PIA Spokesperson Danyal Gillani tweeted to inform passengers about the advisory. He also urged passengers not to carry the expensive cell-phone even in their luggage.
In view of reports, PIA advises passengers not to carry Samsung Galaxy Note 7, not even in their check-in luggage. pic.twitter.com/kX5JyQHDaK
— Danyal Gilani (@Danyal_Gilani) September 11, 2016
Couple of days ago, the US Federal Aviation Administration strongly urged passengers not to turn on or charge Samsung Galaxy Note 7 smartphones on aircraft following recent reports of explosions from faulty batteries.
The South Korean smartphone maker suffered a blow as reports of exploding batteries forced the firm to delay shipments of Galaxy Note 7 smartphones, and knocked $7 billion off its market value.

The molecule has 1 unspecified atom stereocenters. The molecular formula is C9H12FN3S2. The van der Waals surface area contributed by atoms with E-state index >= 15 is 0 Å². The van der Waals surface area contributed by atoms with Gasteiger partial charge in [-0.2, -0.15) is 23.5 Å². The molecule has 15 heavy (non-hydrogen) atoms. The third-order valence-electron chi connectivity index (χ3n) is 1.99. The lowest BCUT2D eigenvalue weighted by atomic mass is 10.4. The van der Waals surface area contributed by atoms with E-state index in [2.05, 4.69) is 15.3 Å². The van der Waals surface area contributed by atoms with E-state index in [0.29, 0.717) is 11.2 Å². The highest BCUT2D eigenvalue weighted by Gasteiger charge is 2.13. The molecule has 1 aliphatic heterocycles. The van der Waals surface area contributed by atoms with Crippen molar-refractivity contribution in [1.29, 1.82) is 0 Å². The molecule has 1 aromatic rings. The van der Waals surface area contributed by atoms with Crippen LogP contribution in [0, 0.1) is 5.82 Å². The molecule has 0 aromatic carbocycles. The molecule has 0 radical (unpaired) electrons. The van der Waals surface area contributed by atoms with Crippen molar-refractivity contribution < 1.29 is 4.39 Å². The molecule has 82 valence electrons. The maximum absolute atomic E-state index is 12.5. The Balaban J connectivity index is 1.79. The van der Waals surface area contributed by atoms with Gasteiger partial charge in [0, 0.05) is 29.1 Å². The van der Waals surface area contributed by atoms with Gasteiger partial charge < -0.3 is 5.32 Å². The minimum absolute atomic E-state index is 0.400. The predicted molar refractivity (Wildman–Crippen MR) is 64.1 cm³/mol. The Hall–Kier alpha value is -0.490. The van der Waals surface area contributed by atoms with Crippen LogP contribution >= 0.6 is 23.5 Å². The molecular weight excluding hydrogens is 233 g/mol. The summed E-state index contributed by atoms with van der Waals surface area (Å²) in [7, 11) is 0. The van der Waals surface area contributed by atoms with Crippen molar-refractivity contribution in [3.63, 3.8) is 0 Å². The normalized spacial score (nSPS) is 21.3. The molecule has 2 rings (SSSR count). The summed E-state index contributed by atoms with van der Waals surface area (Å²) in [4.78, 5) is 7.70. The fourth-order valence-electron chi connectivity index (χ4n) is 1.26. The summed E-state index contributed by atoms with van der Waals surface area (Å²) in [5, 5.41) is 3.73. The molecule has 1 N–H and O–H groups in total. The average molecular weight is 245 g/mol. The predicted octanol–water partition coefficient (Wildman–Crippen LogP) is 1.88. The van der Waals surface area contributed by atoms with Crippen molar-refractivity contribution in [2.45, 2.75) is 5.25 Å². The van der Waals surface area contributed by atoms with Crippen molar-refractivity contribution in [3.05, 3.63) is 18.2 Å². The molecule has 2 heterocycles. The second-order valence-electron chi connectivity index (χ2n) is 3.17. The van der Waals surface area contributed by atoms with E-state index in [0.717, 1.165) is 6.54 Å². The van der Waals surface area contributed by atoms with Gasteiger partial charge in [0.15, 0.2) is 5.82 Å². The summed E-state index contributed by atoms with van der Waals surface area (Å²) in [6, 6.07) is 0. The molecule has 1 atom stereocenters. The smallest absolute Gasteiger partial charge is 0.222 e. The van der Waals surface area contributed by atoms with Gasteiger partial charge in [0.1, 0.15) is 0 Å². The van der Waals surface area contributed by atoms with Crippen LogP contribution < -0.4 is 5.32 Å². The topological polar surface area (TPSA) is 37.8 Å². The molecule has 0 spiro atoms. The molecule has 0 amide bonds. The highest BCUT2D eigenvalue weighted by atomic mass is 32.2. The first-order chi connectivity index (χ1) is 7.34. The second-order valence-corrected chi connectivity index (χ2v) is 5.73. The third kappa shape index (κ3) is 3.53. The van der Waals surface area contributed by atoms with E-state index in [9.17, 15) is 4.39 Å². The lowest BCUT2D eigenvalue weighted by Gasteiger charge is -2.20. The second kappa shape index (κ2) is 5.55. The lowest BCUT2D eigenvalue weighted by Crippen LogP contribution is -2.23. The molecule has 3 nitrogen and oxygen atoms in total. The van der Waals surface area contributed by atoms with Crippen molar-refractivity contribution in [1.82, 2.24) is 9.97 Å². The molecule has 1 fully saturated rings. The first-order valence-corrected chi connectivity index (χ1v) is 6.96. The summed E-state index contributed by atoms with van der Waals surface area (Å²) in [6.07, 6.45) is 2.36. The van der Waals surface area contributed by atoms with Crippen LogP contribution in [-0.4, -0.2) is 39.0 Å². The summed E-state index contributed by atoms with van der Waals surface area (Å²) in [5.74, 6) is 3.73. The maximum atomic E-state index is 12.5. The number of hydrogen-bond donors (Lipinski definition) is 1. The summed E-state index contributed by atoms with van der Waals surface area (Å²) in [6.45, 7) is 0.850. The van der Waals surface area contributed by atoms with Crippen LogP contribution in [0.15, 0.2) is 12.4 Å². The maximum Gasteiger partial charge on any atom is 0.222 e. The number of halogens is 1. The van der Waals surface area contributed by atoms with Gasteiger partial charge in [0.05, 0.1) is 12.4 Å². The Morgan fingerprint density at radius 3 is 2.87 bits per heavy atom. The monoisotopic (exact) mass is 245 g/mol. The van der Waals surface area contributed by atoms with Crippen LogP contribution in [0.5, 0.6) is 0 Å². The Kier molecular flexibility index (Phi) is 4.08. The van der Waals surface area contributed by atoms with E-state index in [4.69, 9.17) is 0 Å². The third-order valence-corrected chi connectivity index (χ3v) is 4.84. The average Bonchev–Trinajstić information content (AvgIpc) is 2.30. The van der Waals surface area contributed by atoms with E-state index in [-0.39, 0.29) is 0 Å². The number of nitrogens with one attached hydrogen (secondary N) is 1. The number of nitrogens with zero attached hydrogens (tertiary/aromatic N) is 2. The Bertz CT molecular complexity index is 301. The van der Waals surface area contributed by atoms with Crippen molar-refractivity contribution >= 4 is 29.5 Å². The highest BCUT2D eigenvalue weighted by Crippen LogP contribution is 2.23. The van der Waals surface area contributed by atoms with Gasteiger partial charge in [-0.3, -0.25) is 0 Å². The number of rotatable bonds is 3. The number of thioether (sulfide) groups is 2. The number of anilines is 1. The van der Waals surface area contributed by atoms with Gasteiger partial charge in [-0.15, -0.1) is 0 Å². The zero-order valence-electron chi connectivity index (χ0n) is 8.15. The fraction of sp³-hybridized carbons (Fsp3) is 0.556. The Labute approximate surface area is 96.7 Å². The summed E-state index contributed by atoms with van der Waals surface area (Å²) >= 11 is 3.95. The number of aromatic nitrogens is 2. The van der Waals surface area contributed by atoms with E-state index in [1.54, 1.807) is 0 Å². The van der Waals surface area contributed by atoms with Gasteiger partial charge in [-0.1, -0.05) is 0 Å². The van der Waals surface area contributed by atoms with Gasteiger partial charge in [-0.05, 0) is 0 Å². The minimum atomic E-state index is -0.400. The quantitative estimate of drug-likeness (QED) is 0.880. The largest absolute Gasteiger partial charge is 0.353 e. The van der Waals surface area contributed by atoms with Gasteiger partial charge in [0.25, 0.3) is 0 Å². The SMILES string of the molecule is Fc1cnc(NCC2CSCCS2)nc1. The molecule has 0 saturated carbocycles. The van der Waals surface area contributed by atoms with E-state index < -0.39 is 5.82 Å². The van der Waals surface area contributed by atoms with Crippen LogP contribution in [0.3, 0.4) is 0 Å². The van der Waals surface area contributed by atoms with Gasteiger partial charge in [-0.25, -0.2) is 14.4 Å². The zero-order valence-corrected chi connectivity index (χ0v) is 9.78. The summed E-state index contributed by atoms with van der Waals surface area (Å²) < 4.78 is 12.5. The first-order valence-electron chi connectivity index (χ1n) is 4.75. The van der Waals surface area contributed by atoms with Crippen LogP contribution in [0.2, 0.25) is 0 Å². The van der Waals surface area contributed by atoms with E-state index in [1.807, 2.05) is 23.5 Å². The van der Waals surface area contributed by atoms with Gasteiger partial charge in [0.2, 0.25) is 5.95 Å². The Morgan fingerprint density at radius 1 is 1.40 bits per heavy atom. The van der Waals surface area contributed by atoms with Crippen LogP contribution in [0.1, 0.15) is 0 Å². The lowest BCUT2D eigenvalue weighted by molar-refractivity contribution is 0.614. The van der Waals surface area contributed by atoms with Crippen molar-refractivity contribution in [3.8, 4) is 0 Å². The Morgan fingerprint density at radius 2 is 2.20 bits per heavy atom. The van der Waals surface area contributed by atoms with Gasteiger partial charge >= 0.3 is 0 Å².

“In light of recent incidents and concerns raised by Samsung about its Galaxy Note 7 devices, the Federal Aviation Administration strongly advises passengers not to turn on or charge these devices on board aircraft and not to stow them in any checked baggage,” the FAA said in a statement.
Faults with the new premium flagship device could deal a major blow to the South Korean giant, which was counting on the Galaxy Note 7 to maintain its strong mobile earnings momentum against Apple Inc’s new iPhones.
Several people posted images and videos of charred Galaxy Note 7s online and said their phones had caught on fire.
Samsung’s shares, which hit a record high of 1.694 million won last week, fell 2 percent, and Samsung SDI tumbled 6.1 percent, versus a 0.1 percent fall for the broader market.